As you examine a system, you will define processes and procedures. If we take one step down, we can say that a system contains processes and processes have procedures. So it is a matter of depth or detail that we use to determine what is a process and what is a procedure.
Related Articles on Aviation SMS Processes and Procedures
- How Routine Procedures Assist in Aviation Risk Management
- How to Review Your Aviation Safety Risk Management Procedures
- How to Optimize Risk Management Processes for Aviation SMS
Processes may have one or more procedures.
Conversely, procedures do not have processes. Procedures could be broken down into smaller tasks and subtasks, such as those found on checklists.
Why Are Procedures So Important to Aviation SMS
Procedures allow management to have the assurance that successful business activities (processes) can be repeated with minimal risk of failure. Procedures offer management a way to control the "system." When procedures are followed, management can focus on
- developing the business;
- providing services that generate revenue or accomplish the mission statement; or
- going fishing or skiing.
I believe you get my point. When employees are trained to provide the company's services according to defined procedures, the company should be able to accomplish business-related activities with minimal risk. When accidents or anomalies occur, the system design is reviewed to determine "what went wrong." As the root cause is identified, the system may require a design change.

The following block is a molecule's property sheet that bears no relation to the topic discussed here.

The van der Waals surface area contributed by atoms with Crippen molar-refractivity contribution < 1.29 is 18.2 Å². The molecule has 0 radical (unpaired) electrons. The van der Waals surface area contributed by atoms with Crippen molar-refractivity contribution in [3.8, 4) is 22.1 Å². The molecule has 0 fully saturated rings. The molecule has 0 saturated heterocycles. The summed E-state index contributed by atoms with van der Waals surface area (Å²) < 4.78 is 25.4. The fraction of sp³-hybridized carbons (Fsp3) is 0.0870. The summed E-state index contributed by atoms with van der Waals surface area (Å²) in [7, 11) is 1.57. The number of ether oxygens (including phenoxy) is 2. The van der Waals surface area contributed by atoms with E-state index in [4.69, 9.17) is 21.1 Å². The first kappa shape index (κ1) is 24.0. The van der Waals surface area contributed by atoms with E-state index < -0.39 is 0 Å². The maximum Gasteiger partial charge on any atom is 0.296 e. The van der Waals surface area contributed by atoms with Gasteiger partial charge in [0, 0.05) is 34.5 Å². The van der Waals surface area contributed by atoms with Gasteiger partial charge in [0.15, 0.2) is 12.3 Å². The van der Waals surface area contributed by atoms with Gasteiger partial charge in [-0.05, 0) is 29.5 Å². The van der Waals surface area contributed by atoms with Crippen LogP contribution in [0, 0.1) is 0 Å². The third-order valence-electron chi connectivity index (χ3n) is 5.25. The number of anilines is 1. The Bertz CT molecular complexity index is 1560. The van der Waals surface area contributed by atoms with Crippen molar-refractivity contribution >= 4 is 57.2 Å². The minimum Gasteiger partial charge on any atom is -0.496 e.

Management reviews the proposed change to determine whether the change affects risk. Change is implemented when risk has been evaluated as either:
- acceptable; or
- acceptable with mitigation.
After the change has been implemented, the system is monitored. When substandard performance is detected through reported safety concerns or audits, then the risk is evaluated and when judged as unacceptable or not ALARP (as low as reasonably practical), then the system goes back to the design phase, which is the safety risk management (SRM) processes. The monitoring phase is the highly popular safety assurance (SA) component of an aviation SMS.
In short, procedures are valuable to the company because they allow employees to engage in repeatable business processes with safe operating parameters. When procedures are not followed, management loses control over the system.
Control! That is one word that sums up the importance of procedures in aviation SMS. Safety assurance activities continuously monitor operational activities for:
- procedures are not followed;
- accidents, incidents or irregularities; or
- the operating environment to change, introducing unacceptable risk to operations.
When deviations are detected, the system is analyzed to determine the effectiveness of existing risk controls. Previously implemented risk controls may not have accounted for
- new hazards or